They've taken care of you all your life; now it’s your turn. But what is the right amount of money to give your elderly parents?
Filial piety is a huge part of Asian culture, which is why plenty of adult children are expected to support their parents as they grow older. “In Indonesia, it’s expected that you spare some for your parents,” explains Putri, 30. “When my parents were still alive, I used to give them 20%.”
36-year-old Vee from Thailand echoes the same sentiment. “Here, we give our money to our parents to express our gratitude, even if they don’t ask for it. I give my parents around 5% of my salary.”
But with the rising cost of living, is this still a practical way to approach these things? Here are a few things you should consider when deciding how much to give your parents.
Not all parents expect their adult children to take care of them. “My parents are financially self-sufficient, but if they ever need financial help, I would not hesitate to give it,” says Nalika, 43, of Sri Lanka.
However, not all parents have a fund that can sustain them in their senior years. If your parents need your support, it’s only right that you give it. Take a look at how much they’re getting from their retirement funds and how much more they need to stay healthy and maintain a decent lifestyle.
If you’re an only child, supporting your parents can seem daunting, but with siblings, you can spread out the cost of your parents’ care so it doesn’t hurt your wallet too much. 26-year-old Fitriyani from Indonesia has two older brothers and a younger sister who help her support her parents, but she also has three younger siblings who are still students.
“I always give my parents 20% of my salary every month,” she says. “It’s how I show my love and gratitude for raising me. It makes me happy because I can help them pay for my younger siblings’ school fees. It gives me a sense of purpose to go to work every day.”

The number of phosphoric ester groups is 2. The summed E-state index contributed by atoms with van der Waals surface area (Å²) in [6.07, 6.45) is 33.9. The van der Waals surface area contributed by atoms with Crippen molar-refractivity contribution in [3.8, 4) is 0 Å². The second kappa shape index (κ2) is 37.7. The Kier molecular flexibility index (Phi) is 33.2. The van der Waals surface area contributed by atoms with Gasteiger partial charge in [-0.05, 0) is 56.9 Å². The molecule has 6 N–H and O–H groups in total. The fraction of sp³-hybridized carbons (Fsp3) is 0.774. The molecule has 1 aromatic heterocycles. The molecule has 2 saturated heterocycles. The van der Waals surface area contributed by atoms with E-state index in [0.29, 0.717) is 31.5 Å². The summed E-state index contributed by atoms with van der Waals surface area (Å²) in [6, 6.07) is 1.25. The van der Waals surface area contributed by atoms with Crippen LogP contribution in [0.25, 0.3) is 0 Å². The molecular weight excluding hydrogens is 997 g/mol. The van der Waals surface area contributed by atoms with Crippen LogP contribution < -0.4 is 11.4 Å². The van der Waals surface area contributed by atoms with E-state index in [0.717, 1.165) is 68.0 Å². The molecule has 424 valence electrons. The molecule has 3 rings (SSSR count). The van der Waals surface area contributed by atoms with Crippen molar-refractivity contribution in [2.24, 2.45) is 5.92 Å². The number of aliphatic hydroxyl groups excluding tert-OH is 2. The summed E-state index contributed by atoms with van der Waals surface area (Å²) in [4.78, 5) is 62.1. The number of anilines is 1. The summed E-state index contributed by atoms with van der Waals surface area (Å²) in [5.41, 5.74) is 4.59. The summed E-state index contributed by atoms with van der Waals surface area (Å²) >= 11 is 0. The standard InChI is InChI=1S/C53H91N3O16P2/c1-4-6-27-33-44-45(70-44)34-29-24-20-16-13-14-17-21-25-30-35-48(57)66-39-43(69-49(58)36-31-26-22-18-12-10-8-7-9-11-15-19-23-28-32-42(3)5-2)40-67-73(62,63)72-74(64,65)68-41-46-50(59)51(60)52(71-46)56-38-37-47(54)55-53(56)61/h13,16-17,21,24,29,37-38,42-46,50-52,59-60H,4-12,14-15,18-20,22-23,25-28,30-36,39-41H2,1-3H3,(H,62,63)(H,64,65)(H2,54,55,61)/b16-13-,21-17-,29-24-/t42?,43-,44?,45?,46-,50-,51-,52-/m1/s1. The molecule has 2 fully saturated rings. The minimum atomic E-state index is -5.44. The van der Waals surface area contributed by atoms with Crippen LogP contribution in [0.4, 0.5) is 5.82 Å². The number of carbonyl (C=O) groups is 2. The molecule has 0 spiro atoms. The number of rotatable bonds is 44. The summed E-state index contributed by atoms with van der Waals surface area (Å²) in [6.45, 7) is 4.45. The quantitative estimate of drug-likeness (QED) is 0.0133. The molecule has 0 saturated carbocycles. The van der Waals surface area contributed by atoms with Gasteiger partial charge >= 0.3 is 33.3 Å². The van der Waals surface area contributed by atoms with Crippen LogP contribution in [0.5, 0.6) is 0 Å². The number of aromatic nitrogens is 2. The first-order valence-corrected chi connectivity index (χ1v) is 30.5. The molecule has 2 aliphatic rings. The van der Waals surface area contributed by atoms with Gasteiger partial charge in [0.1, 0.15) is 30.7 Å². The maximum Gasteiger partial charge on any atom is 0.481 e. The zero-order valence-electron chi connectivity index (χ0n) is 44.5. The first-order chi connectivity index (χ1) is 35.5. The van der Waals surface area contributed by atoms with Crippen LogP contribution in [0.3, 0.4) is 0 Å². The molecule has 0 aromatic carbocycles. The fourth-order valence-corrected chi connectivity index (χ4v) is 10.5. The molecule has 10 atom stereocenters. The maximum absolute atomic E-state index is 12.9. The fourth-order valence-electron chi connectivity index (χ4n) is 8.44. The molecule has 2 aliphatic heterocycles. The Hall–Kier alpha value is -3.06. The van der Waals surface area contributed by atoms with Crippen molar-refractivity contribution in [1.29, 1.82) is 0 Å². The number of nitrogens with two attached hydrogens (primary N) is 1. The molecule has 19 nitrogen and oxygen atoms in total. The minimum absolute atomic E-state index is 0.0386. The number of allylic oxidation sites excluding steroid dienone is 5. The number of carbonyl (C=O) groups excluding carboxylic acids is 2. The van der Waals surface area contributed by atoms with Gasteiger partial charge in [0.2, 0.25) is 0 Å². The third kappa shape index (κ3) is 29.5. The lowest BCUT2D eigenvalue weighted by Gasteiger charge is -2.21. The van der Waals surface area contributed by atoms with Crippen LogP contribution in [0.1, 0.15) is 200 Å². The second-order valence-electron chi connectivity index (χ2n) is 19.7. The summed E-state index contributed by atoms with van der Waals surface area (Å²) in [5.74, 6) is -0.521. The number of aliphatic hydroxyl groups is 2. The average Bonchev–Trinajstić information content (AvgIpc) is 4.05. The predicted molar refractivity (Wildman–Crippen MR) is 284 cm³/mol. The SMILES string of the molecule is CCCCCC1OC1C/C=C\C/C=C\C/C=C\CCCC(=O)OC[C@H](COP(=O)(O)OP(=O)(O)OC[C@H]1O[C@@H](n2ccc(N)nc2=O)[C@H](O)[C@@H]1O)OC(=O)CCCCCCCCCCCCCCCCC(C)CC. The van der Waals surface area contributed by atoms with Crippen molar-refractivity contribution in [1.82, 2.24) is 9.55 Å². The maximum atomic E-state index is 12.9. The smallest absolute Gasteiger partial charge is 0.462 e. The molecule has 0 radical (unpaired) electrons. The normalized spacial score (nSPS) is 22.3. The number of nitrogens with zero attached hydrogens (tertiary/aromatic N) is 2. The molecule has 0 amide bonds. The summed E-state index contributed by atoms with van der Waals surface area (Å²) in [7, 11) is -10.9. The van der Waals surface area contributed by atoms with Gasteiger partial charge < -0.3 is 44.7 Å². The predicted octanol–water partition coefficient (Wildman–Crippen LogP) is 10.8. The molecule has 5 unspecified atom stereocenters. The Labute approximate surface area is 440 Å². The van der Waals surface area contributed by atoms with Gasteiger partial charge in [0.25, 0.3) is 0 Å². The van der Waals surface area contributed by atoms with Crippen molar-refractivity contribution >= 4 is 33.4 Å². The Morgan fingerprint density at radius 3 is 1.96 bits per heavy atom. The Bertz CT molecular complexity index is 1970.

“I give about 15% of my salary to my parents,” says 25-year-old Claire from Singapore. “I'd like to give more, but to be honest, I’m not earning enough. I also take them out for dinner about once a month too.”
If your parents aren’t retired yet, consider starting a fund so that you can have a nest egg for them later on. And because your parents will have more health issues as they age, it’s also a good idea to invest in health insurance while they’re still strong and healthy.
The government has plenty of benefits for senior citizens that can lighten your load, whether it’s additional income or subsidized health care. Explore all your options so that you can save more money for yourself and your own future.
“My dad has savings and his CPF so he told us they have enough,” says Stella, 31, from Singapore. “But my sisters and I have discussed it as well and when he retires next year, we will have to start giving a little every month so that it’s not too tight on them.
Our parents have taken care of us for all our lives, and when they get older, it’s our turn to take care of them. Whether that’s in the form of financial or emotional support, we have to be there for them in their senior years.
While we take care of our parents, we shouldn’t neglect our own future. As early as our 20s and 30s, we should be planning for retirement. That way, we won’t have to depend on our kids to support us when we're older.
“Apart from my government social security fund, I also have a fund I’m maintaining with my partner,” says Reese, 31, from the Philippines. “Life is unpredictable and we owe it to our future selves to save.”